What is Mental Illness?

Many people wonder, “What is mental illness?” because they aren’t taught about in school. It’s important for people to understand mental illness for a variety of reasons. Knowing how to identify and treat a mental illness prevents unhealthy coping mechanisms. Afterall, undiagnosed mental illnesses are the leading cause of drug and alcohol addiction.
What is Mental Illness?
What does mental health mean? Generally, a healthy mind has emotional balance. It also functions correctly, with each portion of the brain at operational capacity. Additionally, there are many different reasons mental illnesses develop.
The most common forms of mental illness are anxiety and depression. Sadness and stress are normal human traits, but when someone has anxiety or depression, the brain functions much differently. For example, anxiety occurs in the amygdala, which is responsible for the fight or flight response. Typically, depression occurs because of a lack of specific chemicals responsible for feelings of pleasure and motivation.
The other common mental illnesses include:
PTSD
ADHD
Bipolar disorder
How Does Mental Illness Lead to Addiction?
As said before, mental illness is one of the leading causes of addiction. Since many people don’t receive an education about what mental illness is, developing one can be traumatic. When you’re unaware of your mental health, you’re a lot less likely to see a therapist or psychiatrist. Because you don’t know how to cope, you may turn to drugs or alcohol. This is extremely dangerous.

Humans have context-dependent memory, which means we repeat actions that help us solve problems. The more someone uses to cope with mental illness symptoms, the more compulsive drug or alcohol use becomes. As a coping mechanism, the brain automatically craves drugs or alcohol until substance abuse becomes a bigger problem. Once a person realizes their addictive behavior, they often don’t have the power to stop using.
Getting Help for Addiction
If you find you can’t stop drinking or using drugs, come to Steps to Recovery in Levittown, PA. We’ll provide you with an individual treatment plan that not only treats your mental illness but your addiction as well. The programs we offer include:
12-step based programs
Residential treatment
Outpatient program
Intensive Outpatient program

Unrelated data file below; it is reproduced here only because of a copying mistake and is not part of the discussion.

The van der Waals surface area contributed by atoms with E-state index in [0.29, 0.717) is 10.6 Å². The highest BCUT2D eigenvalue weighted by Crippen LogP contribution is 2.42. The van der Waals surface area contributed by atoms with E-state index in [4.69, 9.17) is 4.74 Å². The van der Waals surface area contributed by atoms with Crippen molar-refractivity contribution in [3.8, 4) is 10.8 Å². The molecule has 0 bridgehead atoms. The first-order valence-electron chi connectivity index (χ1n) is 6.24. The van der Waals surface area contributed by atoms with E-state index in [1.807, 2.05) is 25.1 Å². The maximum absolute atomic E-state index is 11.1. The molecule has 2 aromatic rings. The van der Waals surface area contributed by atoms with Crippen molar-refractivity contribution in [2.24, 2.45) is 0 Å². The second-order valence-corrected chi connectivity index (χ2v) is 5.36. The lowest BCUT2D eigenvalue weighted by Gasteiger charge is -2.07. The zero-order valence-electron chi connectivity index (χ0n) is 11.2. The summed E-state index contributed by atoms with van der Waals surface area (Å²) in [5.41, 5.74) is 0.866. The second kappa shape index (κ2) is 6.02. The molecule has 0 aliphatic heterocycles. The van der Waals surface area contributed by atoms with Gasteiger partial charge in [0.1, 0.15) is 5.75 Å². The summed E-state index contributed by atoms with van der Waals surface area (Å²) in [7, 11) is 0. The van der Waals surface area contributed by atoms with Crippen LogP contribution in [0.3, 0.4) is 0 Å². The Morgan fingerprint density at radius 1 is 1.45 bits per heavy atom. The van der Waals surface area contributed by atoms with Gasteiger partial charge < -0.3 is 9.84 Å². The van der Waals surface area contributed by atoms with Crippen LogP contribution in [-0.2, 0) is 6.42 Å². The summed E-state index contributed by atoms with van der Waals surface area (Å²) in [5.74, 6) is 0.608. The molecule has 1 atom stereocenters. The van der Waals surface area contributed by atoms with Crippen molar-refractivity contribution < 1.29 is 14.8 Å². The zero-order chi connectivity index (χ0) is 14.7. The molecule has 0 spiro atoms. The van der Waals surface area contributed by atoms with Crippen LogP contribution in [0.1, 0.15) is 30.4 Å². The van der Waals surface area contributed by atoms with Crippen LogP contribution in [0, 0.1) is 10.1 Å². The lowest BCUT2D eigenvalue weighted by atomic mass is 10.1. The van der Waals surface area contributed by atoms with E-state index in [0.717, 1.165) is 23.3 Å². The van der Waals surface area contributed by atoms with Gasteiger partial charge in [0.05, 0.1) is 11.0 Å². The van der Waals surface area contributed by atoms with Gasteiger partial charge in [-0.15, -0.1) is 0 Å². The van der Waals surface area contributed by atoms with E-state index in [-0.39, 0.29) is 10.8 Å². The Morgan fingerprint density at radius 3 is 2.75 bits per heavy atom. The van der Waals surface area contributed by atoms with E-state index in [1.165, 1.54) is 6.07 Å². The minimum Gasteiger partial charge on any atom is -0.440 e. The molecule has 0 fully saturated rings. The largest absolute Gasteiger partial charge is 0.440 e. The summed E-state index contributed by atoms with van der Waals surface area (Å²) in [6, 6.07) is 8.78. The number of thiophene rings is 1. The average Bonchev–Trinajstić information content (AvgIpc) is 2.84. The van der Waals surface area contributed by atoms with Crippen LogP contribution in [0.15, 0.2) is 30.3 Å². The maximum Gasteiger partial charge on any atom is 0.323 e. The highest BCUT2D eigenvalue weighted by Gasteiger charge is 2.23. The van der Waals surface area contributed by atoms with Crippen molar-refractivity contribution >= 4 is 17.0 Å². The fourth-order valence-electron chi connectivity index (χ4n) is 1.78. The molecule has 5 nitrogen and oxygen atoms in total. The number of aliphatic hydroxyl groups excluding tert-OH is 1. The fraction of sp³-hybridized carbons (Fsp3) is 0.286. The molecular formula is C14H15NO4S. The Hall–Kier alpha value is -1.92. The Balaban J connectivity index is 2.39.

Sober living
Give us a call today at 866-488-8684 to reach lasting recovery, and understand a little more about what is mental illness.
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What is Codependency?

Has your past rehab experience been a bust? Did you return home after an outpatient stint only to fall back into your old habits? Maybe one of the problems is a co-dependent relationship that rehab never adequately addressed. What is codependency and how can an inpatient rehab facility stay help you to make necessary changes?
What is Codependency Behavior?
Your partner or spouse may lack self-esteem. To find validation, s/he looks to you for approval. But because you’re using, you’re not focusing on the needs of your home. Therefore, your significant other will channel attention and effort at making you happy to receive some form of validation.
Symptoms of a Codependent Relationship
The other person doesn’t acknowledge that you have a substance abuse problem. S/He might use euphemisms and quietly clean up evidence of the behavior. There are no confrontations in the home. Instead, s/he will valiantly deny that there’s any problem in the relationship, with your drug use, or in the home.
At first, the other person tries to take care of you and help you to get better. However, at some point in the relationship, there’s a significant shift. The co-dependent individual now becomes the enabler and will encourage your addiction. Doing so provides the spouse or partner with an unhealthy validation and feeling of meeting your need.
For the person struggling with a drug problem who has completed rehab, returning to this type of relationship is dangerous. The other person’s need for approval will go into overdrive. S/He may suggest that you have “just one” drink after a rough day. S/He may encourage drug use to unwind.
Before you know what happened, you relapse.
Preventing the Relapse
Your best solution to codependency is extensive family counseling while in rehab. Your loved one needs treatment to deal with past traumas that caused her or him to learn this behavior pattern. Undergoing an inpatient rehab is a vital component of the treatment. You need to leave home to gain perspective.
At a rehab facility, there should be a fully functioning family program that helps you and your partner or spouse to heal. Examples of modalities include:
Family member talk therapy with your counselor for a better understanding of the dynamics of your relationship
Support group meetings that introduce your loved ones to others who also have family members in rehab
Educational workshops that help your loved one understand the destructive nature of codependent behavior and enablement
Goal setting that allows you to focus on sustained recovery with life skills training and family intervention
Multi-tiered treatment intensity that helps you and your loved one make progress in the home as well as during recovery
When you’re ready to get this level of assistance with a codependent relationship, Steps to Recovery can help. Caring therapists understand the destructive nature of what is codependency how to treat it. Don’t risk your health and life by continuing an addiction. Call 866-488-8684 today for immediate assistance.
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